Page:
Which of These 5 Money Personalities Are You?
Are you a spender or a saver? Are you a risk-taker or safe-gambler? Do you hold onto money with your long-term goals in mind? Understanding how you think about money and how you interact with money helps you to maximise your wallet and grow your financial future. There are 5 money personality types – which one are you?
And what’s better than optimising your cash flow?
So, to help you figure out your strengths and weaknesses when it comes to money, let’s take a close look at the five most common money personalities. Once you identify which money personality you are, you’ll be able to discover how to manage your money in the best way possible.
After all, good financial management isn’t so much about building spreadsheets but understanding what makes you tick.
1. The Risk Taker
A Risk Taker loves the thrill of a deal. They throw caution to the wind in order to take a chance on something right now. They gladly put their money on the line for the potential of a big win. They enjoy the adrenaline from seeking money now, even if there’s a bit of risk involved.
Risk Takers are more excited at the prospect of adventure than stowing away money for the future. They invest in nontraditional ways, such as:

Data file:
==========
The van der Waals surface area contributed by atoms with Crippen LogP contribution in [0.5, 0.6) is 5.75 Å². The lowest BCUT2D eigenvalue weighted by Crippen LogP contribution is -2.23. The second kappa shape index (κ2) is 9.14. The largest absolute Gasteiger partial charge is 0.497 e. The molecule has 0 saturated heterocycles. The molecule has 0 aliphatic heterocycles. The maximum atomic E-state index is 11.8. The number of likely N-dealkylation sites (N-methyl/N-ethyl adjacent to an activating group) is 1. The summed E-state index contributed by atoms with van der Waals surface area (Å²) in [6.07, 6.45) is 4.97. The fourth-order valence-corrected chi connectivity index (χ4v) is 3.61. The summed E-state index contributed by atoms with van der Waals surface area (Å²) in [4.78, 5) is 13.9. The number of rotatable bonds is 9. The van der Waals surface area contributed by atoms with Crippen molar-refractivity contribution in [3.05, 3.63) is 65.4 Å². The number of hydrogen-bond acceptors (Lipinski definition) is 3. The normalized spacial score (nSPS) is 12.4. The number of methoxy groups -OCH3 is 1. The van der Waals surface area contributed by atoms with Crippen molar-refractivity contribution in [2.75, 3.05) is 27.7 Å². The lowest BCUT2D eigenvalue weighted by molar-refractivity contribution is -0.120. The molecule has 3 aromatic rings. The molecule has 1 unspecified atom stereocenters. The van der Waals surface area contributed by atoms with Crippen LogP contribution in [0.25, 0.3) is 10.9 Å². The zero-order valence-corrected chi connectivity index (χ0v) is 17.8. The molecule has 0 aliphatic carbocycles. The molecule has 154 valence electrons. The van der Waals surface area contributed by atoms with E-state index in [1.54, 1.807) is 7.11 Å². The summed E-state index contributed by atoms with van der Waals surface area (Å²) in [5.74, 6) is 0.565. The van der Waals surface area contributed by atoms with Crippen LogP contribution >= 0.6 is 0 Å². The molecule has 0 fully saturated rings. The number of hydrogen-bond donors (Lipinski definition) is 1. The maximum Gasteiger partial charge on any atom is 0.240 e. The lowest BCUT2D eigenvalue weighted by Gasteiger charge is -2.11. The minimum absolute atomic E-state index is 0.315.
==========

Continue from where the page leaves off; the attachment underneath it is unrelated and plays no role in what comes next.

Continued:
- Putting money in high-risk investments
- Investing in emerging foreign markets
- Trying out a new business
- Being a venture capitalist
- Participating in currency trading
So, rather than clipping coupons and hunting for a bargain, they’re focused on options with much higher stakes.
Some friends of the Risk Taker may find this money personality exciting and innovative. But, if a Risk Taker is in a relationship, it may cause the partner frustration, especially if the couple is working toward goals like saving up for a new vehicle or once-in-a-lifetime holiday.
2. The Frugalist
Referred to as frugal, cheap, or even a tightwad, this money personality type is hyper-focused on saving money—not spending it. In fact, a whole movement has sprung up around the idea of being frugal.
For the Frugalist, spending money, especially on material goods, is not considered fun. Putting money toward even everyday things can cause them anxiety. With plenty of money in the bank, the Frugalist still looks to accumulate more. They’ll put their own desires aside in order to add another buck or two onto their pile.
A Frugalist, however, does keep some cash on-hand for emergencies and to delight in some pleasures every now and then—like to take a holiday or enjoy a latte from their favourite coffee shop. Overall, Frugalists tend to hold onto their money for future purposes, like retirement or for a downpayment on a house.
Friends of the Frugalist may have a hard time understanding this money personality, because rather than living in the here and now, the Frugalist is very future-oriented. The Frugalist feels they’re smart with their money because they’re always looking ahead.
Common habits of Frugalists include:
- Clipping coupons
- Shopping for online deals
- Cutting corners on the quality of items they purchase
- Looking for sales
- Buying their clothes and home goods at second hand shops